In Australia, Dr. Thaler’s patent application in Australia was first rejected by the Australian Patent Office. However, interestingly when the matter was placed before the Federal Court of Australia, the Court held that AI could be recognized as an inventor under the Patents Act, 1990 (Australia) since nothing in the Australian Patents Act expressly bans an inventor from being a non-human AI; and that recognizing an AI as an inventor promotes technological innovation which is consistent with the object of the Australian Patents Act. The Court held that Dr Thaler is the owner, programmer and operator of the AI system DABUS who created the invention, he would become the owner of the same, without a need for an assignment.
However, the DABUS’s victory was short-lived as an expanded 5-judge appeal Bench of the Full Federal Court reversed this judgment and brought Australia back into line with the position taken by other nations. The Full Court relied on Section 15 of the Patents Act, 1990 which states that an invention may only be granted ‘to a person who is an inventor’; thus, a person is to mean a natural person. Further, the Full Court inter alia held that a legal relationship is required between the actual inventor and the person entitled for grant, which was not met as AI is not considered a legal entity. The Full court acknowledged that there are many issues to be addressed in the area of AI and inventions and considered that this debate must be attended to with urgency.
The DABUS case has tested the patentability of an AI invention in several jurisdictions, and it has been seen that an AI system cannot be named as an inventor under the present legislative framework in most countries; as the predisposition lies in the fact that patents are invented by natural persons, using human intervention. Looking specifically, while the Government may implement the recommendations laid out by the Standing Committee as mentioned above, with respect to amending legislations to make way for AI and AI-related inventions, Some difficulties may arise, such as:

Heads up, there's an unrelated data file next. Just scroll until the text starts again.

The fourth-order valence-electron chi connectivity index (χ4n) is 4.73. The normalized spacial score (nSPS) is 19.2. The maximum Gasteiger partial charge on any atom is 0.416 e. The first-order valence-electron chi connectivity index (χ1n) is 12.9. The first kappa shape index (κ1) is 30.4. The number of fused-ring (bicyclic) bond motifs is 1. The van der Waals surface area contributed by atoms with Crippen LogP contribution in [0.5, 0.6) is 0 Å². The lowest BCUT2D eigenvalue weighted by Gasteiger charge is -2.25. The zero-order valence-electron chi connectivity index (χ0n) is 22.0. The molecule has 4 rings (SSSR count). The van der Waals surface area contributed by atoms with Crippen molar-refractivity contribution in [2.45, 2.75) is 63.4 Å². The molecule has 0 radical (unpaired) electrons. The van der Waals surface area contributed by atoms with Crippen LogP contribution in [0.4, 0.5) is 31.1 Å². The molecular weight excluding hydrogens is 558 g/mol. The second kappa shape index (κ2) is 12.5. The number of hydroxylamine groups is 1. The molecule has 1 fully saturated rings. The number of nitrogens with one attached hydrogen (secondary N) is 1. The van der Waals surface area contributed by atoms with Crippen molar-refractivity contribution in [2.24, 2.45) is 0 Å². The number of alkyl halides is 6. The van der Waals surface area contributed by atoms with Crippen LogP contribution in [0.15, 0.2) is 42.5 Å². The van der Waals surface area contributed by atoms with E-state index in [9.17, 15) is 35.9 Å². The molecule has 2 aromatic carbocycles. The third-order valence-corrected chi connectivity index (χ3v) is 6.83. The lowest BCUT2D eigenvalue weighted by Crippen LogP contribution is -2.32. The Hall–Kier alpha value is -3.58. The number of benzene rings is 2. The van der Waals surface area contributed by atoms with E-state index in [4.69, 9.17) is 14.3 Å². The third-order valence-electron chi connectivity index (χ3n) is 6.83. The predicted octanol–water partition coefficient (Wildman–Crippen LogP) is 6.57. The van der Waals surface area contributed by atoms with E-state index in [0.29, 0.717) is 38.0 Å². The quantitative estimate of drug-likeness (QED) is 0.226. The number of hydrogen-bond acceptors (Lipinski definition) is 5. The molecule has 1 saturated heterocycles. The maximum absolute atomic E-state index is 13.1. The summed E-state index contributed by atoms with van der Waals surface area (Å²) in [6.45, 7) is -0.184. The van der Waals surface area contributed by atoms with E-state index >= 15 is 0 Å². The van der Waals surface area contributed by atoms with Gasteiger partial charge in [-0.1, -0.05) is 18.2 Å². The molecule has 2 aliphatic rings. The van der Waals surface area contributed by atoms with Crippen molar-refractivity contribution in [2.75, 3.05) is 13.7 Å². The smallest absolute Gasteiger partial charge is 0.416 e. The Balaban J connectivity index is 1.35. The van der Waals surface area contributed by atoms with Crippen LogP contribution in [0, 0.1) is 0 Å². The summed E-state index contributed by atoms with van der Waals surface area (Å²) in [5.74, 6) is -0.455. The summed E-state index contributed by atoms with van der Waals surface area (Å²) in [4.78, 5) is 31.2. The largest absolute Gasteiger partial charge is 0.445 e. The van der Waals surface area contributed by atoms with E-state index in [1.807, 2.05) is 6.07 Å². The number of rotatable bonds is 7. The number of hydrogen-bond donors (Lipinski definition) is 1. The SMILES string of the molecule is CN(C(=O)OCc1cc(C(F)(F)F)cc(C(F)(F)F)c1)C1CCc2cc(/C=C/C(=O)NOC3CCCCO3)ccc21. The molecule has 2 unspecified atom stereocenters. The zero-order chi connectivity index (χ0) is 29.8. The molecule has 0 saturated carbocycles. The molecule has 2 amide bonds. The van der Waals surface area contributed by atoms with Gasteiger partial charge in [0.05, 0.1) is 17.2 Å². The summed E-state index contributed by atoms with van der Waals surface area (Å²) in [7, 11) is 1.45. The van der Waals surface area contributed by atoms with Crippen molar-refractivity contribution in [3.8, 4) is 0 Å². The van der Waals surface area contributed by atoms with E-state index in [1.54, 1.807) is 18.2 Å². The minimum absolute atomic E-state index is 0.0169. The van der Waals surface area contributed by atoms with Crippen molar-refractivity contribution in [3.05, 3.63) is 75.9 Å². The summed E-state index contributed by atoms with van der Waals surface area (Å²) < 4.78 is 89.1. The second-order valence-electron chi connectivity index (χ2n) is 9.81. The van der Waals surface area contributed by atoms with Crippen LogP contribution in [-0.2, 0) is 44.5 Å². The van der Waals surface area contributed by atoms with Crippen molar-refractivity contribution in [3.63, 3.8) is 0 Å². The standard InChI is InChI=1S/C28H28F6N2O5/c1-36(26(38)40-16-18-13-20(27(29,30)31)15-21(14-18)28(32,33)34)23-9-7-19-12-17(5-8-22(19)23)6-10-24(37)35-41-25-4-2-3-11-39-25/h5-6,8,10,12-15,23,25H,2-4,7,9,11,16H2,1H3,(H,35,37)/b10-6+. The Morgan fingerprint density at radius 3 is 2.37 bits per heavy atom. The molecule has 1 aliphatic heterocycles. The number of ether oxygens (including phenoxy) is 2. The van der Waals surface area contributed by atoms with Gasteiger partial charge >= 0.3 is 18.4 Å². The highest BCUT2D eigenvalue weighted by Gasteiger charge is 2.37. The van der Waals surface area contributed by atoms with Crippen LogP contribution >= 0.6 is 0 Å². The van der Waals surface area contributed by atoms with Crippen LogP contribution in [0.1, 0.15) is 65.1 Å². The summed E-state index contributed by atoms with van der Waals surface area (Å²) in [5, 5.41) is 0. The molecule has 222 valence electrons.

It might make it more difficult for humans to obtain patent protection as the standard for innovations or ‘a person skilled in the art’ would be altered.
Recognizing inventorship to include AI would now allow it to hold and exercise property rights.
Complicated entitlement/ownership issues such as concerns with respect to the right to use, own, transfer or assign the AI-created invention and who has the power to do so.
Questions as to enforcing liability on an infringing AI in cases of patent infringement.
The main takeaway here is that globally there appears to a shift in the mindset of the lawmakers and inventors alike, where discussions and consultations have begun in order to rework the present system of patent laws to align them with the current stage of technological advancement in the AI field. Most Courts have also realised the need to update the laws to encourage a conducive environment for AI inventions to be recognized. Thus, the capacity and ability of an AI to be recognized as an inventor under patent law will be determined by specific legislation in each nations’ patent acts. As on date, these provisions are not present and the stance with respect to inventions by AI is such that they are not patentable recognizing the AI as the inventor.